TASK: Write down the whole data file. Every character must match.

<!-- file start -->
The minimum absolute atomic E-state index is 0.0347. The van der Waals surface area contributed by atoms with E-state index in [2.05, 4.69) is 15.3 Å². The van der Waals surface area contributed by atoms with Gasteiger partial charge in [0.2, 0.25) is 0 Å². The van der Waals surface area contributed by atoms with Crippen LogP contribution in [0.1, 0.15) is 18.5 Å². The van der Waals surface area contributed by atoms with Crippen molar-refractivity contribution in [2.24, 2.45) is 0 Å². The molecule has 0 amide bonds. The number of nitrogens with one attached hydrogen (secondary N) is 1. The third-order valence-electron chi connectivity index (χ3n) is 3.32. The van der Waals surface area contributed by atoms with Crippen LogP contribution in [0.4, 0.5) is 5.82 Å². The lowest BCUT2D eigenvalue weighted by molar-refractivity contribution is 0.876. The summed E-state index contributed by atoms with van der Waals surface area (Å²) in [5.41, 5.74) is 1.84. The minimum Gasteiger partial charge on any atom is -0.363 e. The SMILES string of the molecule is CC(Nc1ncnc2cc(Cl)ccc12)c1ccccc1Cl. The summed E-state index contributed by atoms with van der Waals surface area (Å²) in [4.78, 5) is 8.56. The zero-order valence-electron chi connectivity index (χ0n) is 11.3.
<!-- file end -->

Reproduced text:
The minimum absolute atomic E-state index is 0.0347. The van der Waals surface area contributed by atoms with E-state index in [2.05, 4.69) is 15.3 Å². The van der Waals surface area contributed by atoms with Gasteiger partial charge in [0.2, 0.25) is 0 Å². The van der Waals surface area contributed by atoms with Crippen LogP contribution in [0.1, 0.15) is 18.5 Å². The van der Waals surface area contributed by atoms with Crippen molar-refractivity contribution in [2.24, 2.45) is 0 Å². The molecule has 0 amide bonds. The number of nitrogens with one attached hydrogen (secondary N) is 1. The third-order valence-electron chi connectivity index (χ3n) is 3.32. The van der Waals surface area contributed by atoms with Crippen LogP contribution in [0.4, 0.5) is 5.82 Å². The lowest BCUT2D eigenvalue weighted by molar-refractivity contribution is 0.876. The summed E-state index contributed by atoms with van der Waals surface area (Å²) in [5.41, 5.74) is 1.84. The minimum Gasteiger partial charge on any atom is -0.363 e. The SMILES string of the molecule is CC(Nc1ncnc2cc(Cl)ccc12)c1ccccc1Cl. The summed E-state index contributed by atoms with van der Waals surface area (Å²) in [4.78, 5) is 8.56. The zero-order valence-electron chi connectivity index (χ0n) is 11.3.